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Which Metal 3D Printers Can Make Copper And Copper Alloys can provide 3D printing services for copper and copper alloys. Copper is one of the latest and most promising areas of metal 3D printing, including everything from motors to radiators.

Previously, 3D printing with copper was a challenge due to its reflective nature and high thermal conductivity, but advances in printers and materials have largely met early challenges. Today, 3D printed copper propulsion systems send rockets into space, 3D printed copper heat sinks keep CPUs cool, and 3D printed copper coils improve motor performance.

Why 3D printed copper?

Copper has always been a very useful metal because of its ability to conduct heat and electricity, resist corrosion, and even kill bacteria and viruses. Demand for complex copper parts is growing as 3D printing opens up more applications and possibilities for the metal.

3D printing (also known as additive manufacturing) is capable of producing incredibly complex shapes, fine details, internal structures and lattice infills that are not possible with any other type of metal fabrication. These features reduce weight, increase efficiency, and reduce manufacturing and assembly time because multi-part assemblies can be 3D printed as a single unit.

3D printing also enables more efficient manufacturing of this relatively expensive metal, reducing waste because it uses only the amount of material required for each part. For companies interested in 3D copper printing, reducing raw material costs is critical.

If you already produce custom copper parts, you can significantly reduce production costs while optimizing part performance through 3D printing.

Read on to learn more about the technology and 3D printers that enable engineers, manufacturers, and designers to reimagine what’s possible with copper.

While there aren’t many 3D printers that can print with copper, there are still a variety of printing technologies and prices.

FDM printers that use copper-filled plastic filaments can produce copper jewelry, decorative items, and other components that are nearly 100% copper. And for more advanced manufacturing, 3D printers using copper powder, rods or copper and polymer slurries produce industrial parts with superior mechanical and electrical conductivity properties to international standards such as IACS (International Annual Copper Standard).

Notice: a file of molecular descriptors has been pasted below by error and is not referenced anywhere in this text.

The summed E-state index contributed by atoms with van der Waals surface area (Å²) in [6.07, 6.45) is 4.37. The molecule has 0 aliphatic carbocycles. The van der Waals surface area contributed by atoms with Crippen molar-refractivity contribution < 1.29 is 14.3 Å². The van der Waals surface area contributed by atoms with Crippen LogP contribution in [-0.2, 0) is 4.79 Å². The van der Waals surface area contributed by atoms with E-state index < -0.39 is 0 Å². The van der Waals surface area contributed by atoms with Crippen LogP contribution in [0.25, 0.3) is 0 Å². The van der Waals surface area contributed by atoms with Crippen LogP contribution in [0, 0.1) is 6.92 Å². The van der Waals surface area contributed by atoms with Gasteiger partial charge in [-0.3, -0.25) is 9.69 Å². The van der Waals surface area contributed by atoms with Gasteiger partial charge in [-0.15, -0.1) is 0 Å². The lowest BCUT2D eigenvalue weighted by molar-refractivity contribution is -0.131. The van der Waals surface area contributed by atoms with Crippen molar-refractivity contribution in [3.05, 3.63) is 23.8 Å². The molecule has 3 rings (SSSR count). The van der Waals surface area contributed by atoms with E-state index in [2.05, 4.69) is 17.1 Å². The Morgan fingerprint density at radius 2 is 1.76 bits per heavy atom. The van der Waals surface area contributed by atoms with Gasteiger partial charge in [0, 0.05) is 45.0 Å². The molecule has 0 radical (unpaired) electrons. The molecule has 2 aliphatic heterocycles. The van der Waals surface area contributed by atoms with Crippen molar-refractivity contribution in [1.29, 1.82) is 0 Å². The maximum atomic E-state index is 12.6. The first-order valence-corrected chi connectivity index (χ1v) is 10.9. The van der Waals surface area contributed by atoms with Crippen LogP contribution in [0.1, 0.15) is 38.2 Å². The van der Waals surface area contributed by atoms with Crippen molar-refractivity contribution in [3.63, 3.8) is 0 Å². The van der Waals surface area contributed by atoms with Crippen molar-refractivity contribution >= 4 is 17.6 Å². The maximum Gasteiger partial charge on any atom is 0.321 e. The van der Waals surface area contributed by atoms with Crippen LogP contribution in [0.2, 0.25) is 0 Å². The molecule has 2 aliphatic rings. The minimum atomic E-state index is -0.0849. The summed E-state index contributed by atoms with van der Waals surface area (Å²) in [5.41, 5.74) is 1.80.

Copper powder bed fusion 3D printer

Powder bed fusion is one of the most popular metal 3D printing methods, and some machine builders have recently introduced copper to their list of material options. Because copper is highly reflective, using lasers to process powders presents obstacles for manufacturers. However, the technology and materials have evolved to meet the challenge.

For example, 3D printer manufacturer Trumpf has developed an industrial green laser that makes it possible to 3D print materials such as copper, copper alloys and precious metals that are difficult to process with infrared wavelengths.

Two metal 3D printing powder bed technologies, DMLS (Direct Metal Laser Sintering) and EBM (Electron Beam Melting), work by spreading a thin layer of copper powder on top of a platform inside the printer. The powder is heated while a laser or electron beam tracks the first layer of the part. As the particles in the layer fuse, the platform is lowered slightly into the build chamber with fresh powder deposited on top, and the process repeats. Some of the copper powder left over from the process can be recycled and used in the next print.

Copper Bonder Jet 3D Printer

Copper powder is combined with a liquid binder and then sintered in a furnace in a 3D printing method called binder jetting, which produces parts without the need for support materials. Binder blasting is a heatless process in which a bonding layer is sprayed between each layer of metal: the binder is later removed during the sintering process.

Binder jetting is a common method for additive manufacturing of a large number of metal parts.

Copper FDM and bonded metal deposition 3D printers